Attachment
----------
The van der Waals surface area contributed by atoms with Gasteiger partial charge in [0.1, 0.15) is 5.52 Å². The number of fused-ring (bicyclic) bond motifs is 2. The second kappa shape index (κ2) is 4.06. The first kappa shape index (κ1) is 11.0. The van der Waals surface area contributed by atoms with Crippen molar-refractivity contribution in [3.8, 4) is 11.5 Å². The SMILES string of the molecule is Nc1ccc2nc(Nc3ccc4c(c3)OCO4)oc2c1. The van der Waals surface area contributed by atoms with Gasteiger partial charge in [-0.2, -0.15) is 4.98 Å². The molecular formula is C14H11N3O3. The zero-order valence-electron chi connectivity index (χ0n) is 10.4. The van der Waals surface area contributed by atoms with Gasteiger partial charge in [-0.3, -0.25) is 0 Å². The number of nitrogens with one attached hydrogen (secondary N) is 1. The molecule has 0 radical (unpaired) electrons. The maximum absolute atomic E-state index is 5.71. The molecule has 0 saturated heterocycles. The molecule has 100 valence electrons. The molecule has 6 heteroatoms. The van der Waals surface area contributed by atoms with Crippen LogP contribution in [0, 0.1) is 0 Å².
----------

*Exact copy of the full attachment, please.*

The van der Waals surface area contributed by atoms with Gasteiger partial charge in [0.1, 0.15) is 5.52 Å². The number of fused-ring (bicyclic) bond motifs is 2. The second kappa shape index (κ2) is 4.06. The first kappa shape index (κ1) is 11.0. The van der Waals surface area contributed by atoms with Crippen molar-refractivity contribution in [3.8, 4) is 11.5 Å². The SMILES string of the molecule is Nc1ccc2nc(Nc3ccc4c(c3)OCO4)oc2c1. The van der Waals surface area contributed by atoms with Gasteiger partial charge in [-0.2, -0.15) is 4.98 Å². The molecular formula is C14H11N3O3. The zero-order valence-electron chi connectivity index (χ0n) is 10.4. The van der Waals surface area contributed by atoms with Gasteiger partial charge in [-0.3, -0.25) is 0 Å². The number of nitrogens with one attached hydrogen (secondary N) is 1. The molecule has 0 radical (unpaired) electrons. The maximum absolute atomic E-state index is 5.71. The molecule has 0 saturated heterocycles. The molecule has 100 valence electrons. The molecule has 6 heteroatoms. The van der Waals surface area contributed by atoms with Crippen LogP contribution in [0, 0.1) is 0 Å².